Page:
Azerbaijani economy echoes plunge in oil prices, as focus shifts to non-oil sectors




The plunge in oil prices in the last seven months has had mixed effects on the global economy, ranging from modest growth boosts for net importers like China, Japan and Europe to disastrous economic consequences for Russia and Venezuela. Most energy exporting countries have experienced some negative effects of the drop in oil revenues, with varying thresholds for said drop. Gulf economies lie Kuwait, Qatar, and Saudi Arabia, are cushioned by reserves that are as high as $700bn in the case of the Saudi Kingdom, and can run on deficits for several years; meanwhile, more populous countries, with expensive social programmes, and exporting lower quality crude like Russia, Nigeria and Venezuela, have been badly hit.

In the case of the Azerbaijani economy, the consequences are likely to be middle-of-the-road- sizeable, but manageable. While a negative impact on the state budget and public spending is already materialising, and the drop in revenues last year corroded economic growth down to 2.8%, below the 4.5% projected by the IMF, the country has made enough progress in diversifying its economy and its sources of revenues to withstand a year of volatile oil prices. Sovereign wealth fund SOFAZ and increased taxes are expected to replace revenues until oil prices recover, elusive as that recovery may be at the moment.

Azerbaijan’s $24.7bn state budget for 2015 was initially calculated based on a price of $100/barrel in October 2014, only to be later rectified to $90/barrel in November. However, the crude price dipped to under $50/barrel since, and only slightly recovered in early February. SOFAZ contributes the lion’s share of the state budget, namely 80%, while 20% comes from taxes from the non-oil sector.

According to SOFAZ CEO Shahmar Movsumov, SOFAZ is expecting $13bn in revenues this year if oil prices average $90/ barrel. However, if they remain at the current level of $50/barrel, its revenues will drop to $7.2bn, while spending would hover around $15bn, resulting in a $7.8bn deficit. The fund anticipates a much lower deficit of approximately $3bn. Approximately 88% of the SOFAZ’s spending goes to the state budget, while the remainder is spent on public infrastructure and developmental projects. Echoing moves by sovereign wealth funds elsewhere, SOFAZ is seeking to maximise the profit on its existing assets by investing in real estate in East (South Korea, China, Japan) and Southeast (Singapore) Asia. The fund will also invest $500mn in assets in renminbi this year, while continuing to hold on to its ruble assets and its investment in Russia’s VTB Bank, which, according to Movsumov, is “a very long-term, strategic investment.”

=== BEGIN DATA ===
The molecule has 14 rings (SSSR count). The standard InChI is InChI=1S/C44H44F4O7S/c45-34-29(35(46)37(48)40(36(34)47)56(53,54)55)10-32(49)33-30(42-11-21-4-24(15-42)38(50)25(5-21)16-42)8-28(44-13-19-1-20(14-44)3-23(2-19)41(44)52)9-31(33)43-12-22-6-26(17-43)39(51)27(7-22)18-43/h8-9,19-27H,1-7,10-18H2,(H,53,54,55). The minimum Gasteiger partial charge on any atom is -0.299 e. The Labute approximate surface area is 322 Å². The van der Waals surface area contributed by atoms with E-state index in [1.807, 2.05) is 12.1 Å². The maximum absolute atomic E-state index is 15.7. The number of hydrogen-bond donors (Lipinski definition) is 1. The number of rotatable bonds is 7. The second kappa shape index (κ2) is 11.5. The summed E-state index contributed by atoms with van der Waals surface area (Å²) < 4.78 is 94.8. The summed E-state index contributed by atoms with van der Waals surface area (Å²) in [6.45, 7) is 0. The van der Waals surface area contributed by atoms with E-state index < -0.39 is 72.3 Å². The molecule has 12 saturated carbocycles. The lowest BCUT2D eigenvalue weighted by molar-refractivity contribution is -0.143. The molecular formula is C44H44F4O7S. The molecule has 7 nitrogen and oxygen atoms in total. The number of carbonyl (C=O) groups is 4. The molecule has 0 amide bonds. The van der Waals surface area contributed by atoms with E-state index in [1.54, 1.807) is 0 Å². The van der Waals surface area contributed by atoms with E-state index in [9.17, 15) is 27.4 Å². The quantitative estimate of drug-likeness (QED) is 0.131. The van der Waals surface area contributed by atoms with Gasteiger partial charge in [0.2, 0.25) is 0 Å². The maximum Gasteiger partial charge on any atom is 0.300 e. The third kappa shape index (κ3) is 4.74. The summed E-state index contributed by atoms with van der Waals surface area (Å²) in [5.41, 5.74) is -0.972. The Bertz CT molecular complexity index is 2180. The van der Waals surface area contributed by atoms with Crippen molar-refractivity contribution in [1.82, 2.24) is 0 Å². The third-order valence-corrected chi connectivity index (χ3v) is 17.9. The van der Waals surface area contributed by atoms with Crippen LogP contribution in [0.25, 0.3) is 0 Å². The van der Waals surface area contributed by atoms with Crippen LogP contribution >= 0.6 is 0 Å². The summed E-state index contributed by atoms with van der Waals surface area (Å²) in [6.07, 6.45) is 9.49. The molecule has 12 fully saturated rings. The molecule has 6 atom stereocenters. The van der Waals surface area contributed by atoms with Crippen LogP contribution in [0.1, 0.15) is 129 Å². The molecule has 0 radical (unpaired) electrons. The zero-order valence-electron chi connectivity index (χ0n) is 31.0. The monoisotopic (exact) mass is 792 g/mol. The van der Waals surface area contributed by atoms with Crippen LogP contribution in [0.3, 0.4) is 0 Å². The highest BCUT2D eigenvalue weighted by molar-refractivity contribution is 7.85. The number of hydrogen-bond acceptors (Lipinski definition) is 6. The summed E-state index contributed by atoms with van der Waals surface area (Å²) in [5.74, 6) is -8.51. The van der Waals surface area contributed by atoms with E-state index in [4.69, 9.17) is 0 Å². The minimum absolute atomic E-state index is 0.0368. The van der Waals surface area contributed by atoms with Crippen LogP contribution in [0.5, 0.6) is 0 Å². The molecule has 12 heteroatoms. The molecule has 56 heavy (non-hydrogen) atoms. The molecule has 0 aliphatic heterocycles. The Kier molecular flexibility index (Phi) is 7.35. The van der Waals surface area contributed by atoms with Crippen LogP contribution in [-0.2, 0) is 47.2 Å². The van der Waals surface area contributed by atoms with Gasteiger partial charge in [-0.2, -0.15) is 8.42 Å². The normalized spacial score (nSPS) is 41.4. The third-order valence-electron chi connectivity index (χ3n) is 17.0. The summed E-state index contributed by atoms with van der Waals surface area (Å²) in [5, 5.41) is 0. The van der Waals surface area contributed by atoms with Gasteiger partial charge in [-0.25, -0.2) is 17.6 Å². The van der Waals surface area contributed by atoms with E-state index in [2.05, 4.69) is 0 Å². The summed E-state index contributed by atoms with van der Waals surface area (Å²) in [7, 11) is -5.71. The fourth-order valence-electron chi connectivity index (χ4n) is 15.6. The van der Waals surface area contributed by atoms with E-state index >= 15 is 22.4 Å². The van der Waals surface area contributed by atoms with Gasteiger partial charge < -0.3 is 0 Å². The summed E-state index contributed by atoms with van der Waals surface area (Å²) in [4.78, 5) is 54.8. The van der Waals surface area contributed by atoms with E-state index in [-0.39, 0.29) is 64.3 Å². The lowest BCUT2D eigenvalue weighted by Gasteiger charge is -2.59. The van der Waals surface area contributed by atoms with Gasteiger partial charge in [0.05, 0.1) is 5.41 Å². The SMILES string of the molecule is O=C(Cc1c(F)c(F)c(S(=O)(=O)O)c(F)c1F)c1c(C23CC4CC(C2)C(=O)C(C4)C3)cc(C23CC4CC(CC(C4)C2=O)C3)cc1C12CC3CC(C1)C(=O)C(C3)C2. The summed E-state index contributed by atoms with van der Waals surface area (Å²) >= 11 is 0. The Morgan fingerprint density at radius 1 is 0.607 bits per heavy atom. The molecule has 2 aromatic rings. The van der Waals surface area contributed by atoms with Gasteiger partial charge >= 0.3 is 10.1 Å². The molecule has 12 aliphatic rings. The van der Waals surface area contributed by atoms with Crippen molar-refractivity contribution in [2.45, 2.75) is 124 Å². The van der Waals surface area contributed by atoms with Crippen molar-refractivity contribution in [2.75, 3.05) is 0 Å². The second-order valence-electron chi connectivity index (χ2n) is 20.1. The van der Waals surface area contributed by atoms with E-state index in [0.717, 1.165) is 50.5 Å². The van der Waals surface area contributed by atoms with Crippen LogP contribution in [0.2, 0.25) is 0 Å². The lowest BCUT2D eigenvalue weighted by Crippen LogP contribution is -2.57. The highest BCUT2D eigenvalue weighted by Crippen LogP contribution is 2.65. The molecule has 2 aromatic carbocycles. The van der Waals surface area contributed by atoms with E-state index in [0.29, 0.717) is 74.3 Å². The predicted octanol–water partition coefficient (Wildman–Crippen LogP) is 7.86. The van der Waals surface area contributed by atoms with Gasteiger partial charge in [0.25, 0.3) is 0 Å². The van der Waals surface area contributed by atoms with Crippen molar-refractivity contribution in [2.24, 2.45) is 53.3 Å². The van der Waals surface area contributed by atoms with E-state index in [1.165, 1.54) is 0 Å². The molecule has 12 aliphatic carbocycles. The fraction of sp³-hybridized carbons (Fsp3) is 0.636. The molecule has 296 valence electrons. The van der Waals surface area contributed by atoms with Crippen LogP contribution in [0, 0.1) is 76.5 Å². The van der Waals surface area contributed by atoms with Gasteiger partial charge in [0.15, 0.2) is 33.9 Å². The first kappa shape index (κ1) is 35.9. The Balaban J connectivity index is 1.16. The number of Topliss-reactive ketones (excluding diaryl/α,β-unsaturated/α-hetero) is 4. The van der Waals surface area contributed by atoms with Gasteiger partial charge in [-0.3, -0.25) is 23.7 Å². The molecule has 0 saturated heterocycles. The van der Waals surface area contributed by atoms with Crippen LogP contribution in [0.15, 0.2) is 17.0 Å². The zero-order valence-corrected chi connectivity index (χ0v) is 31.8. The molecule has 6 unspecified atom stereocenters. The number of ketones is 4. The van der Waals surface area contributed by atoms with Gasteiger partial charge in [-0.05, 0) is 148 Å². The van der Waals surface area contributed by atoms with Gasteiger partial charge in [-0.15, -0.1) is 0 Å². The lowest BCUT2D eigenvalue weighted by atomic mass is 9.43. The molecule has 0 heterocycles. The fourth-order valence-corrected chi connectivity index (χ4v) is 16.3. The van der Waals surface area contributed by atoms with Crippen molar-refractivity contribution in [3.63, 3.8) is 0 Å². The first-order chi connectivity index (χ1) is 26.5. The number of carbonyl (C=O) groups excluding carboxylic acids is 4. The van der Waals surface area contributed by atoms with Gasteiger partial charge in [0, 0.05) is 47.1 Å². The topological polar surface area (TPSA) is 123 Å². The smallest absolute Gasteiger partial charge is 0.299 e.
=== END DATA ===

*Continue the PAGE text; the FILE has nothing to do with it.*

In the private sector, the effects of the plunge in crude prices are already starting to be felt. BP announced that it would slash 255 jobs, or 8% of its staff in Azerbaijan, in response to “a challenging market environment.” Globally, the super major is seeking to save $1bn through job cuts this year. Similarly, in January, service and equipment provider Schlumberger cut 9,000 jobs globally, equivalent to 7% of its staff.

The volatility in oil prices is compounded by below- expectations economic growth and the appreciation of the US dollar, to which Azerbaijan’s currency is pegged, and which prompted the Central Bank to use $1.13bn from its foreign currency reserves to support the manat in December. However, the dollar has continued to appreciate by 7.2% against the euro in January 2015, which may require further intervention by the regulator. Allowing the currency to float freely may be less costly for the Azerbaijani state and would allow its non-oil exports, on which the country will increasingly have to rely for foreign exchange, to remain competitive in the CIS region.

Statements by Azerbaijani officials about oil prices were largely positive until December 2014, focusing on the resilience of the Azerbaijani economy to prices as low as $60/ barrel. On December 17, Minister of Energy Natiq Aliyev told Trend news agency that “If we take a look at the past 20 years, we can see that oil prices have constantly changed.” However, prices have since dipped well below that level, and few official statements have been made since, with the exception of President Ilham Aliyev’s December 2014 interview with Russia’ Rossiya-24 TV channel, in which he acknowledged that falling oil prices could negatively impact the government’s budgetary spending. A third of the government’s budget spending is allocated for investment projects, which have fuelled the construction sector in recent years. Should spending be cut, other sectors of the economy, such as construction, may become collateral victims of falling oil prices.

The current state of affairs only validates the Azerbaijani government’s sustained efforts towards economic diversification in recent years. Significant progress has been made on that front, as the share of the non-oil economy in the GDP rose to 59.6% in 2014, and is expected to reach 65.1% in 2015 and 71.3% in 2018. Meanwhile, the contribution of oil& gas revenues to the state budget has decreased from 73.1% in 2013, to a projected 66% in 2014. The trend is expected to continue.

Averaging 10% yearly growth, the non-oil economy has outpaced the energy sector’s output for many years, and is poised to become the salvation for the Azerbaijani economy in the years to come. The government forecasts an 8.2% growth in the non-oil economy this year and 7% in the coming three years. Meanwhile, in the short-term, Movsumov anticipates weathering the storm through balanced spending cuts. “Although we will reduce spending, we will do so in a very controlled manner, without damaging the real economy,” he anticipated.